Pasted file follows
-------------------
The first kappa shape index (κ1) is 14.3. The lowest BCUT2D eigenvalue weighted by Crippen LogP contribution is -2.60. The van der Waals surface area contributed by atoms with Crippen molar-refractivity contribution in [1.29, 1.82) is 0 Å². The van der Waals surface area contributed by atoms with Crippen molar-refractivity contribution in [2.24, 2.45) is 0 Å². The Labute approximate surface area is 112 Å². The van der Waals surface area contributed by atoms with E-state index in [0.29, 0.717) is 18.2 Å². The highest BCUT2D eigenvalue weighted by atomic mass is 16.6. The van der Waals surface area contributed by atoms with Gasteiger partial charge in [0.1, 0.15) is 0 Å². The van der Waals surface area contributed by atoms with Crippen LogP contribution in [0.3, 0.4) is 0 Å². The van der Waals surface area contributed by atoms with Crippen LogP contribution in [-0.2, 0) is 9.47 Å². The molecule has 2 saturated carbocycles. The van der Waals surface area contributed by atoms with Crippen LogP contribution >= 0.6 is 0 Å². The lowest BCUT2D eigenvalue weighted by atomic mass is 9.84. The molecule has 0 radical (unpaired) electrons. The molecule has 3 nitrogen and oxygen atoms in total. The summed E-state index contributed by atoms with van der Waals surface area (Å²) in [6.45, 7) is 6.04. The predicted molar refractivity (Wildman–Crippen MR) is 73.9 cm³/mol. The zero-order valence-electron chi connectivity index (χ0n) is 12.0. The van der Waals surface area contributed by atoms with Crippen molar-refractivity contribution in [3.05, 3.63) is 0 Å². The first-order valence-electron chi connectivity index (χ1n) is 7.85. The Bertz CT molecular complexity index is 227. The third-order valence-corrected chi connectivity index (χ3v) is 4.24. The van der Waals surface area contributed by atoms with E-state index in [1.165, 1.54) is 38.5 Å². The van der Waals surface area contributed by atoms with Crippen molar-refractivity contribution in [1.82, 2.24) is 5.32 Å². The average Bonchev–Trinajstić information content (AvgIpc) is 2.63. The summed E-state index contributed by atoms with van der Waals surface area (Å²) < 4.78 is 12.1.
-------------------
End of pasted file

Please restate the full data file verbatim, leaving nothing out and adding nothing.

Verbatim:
The first kappa shape index (κ1) is 14.3. The lowest BCUT2D eigenvalue weighted by Crippen LogP contribution is -2.60. The van der Waals surface area contributed by atoms with Crippen molar-refractivity contribution in [1.29, 1.82) is 0 Å². The van der Waals surface area contributed by atoms with Crippen molar-refractivity contribution in [2.24, 2.45) is 0 Å². The Labute approximate surface area is 112 Å². The van der Waals surface area contributed by atoms with E-state index in [0.29, 0.717) is 18.2 Å². The highest BCUT2D eigenvalue weighted by atomic mass is 16.6. The van der Waals surface area contributed by atoms with Gasteiger partial charge in [0.1, 0.15) is 0 Å². The van der Waals surface area contributed by atoms with Crippen LogP contribution in [0.3, 0.4) is 0 Å². The van der Waals surface area contributed by atoms with Crippen LogP contribution in [-0.2, 0) is 9.47 Å². The molecule has 2 saturated carbocycles. The van der Waals surface area contributed by atoms with Crippen LogP contribution >= 0.6 is 0 Å². The lowest BCUT2D eigenvalue weighted by atomic mass is 9.84. The molecule has 0 radical (unpaired) electrons. The molecule has 3 nitrogen and oxygen atoms in total. The summed E-state index contributed by atoms with van der Waals surface area (Å²) in [6.45, 7) is 6.04. The predicted molar refractivity (Wildman–Crippen MR) is 73.9 cm³/mol. The zero-order valence-electron chi connectivity index (χ0n) is 12.0. The van der Waals surface area contributed by atoms with Crippen molar-refractivity contribution in [3.05, 3.63) is 0 Å². The first-order valence-electron chi connectivity index (χ1n) is 7.85. The Bertz CT molecular complexity index is 227. The third-order valence-corrected chi connectivity index (χ3v) is 4.24. The van der Waals surface area contributed by atoms with E-state index in [1.165, 1.54) is 38.5 Å². The van der Waals surface area contributed by atoms with Crippen molar-refractivity contribution in [1.82, 2.24) is 5.32 Å². The average Bonchev–Trinajstić information content (AvgIpc) is 2.63. The summed E-state index contributed by atoms with van der Waals surface area (Å²) < 4.78 is 12.1.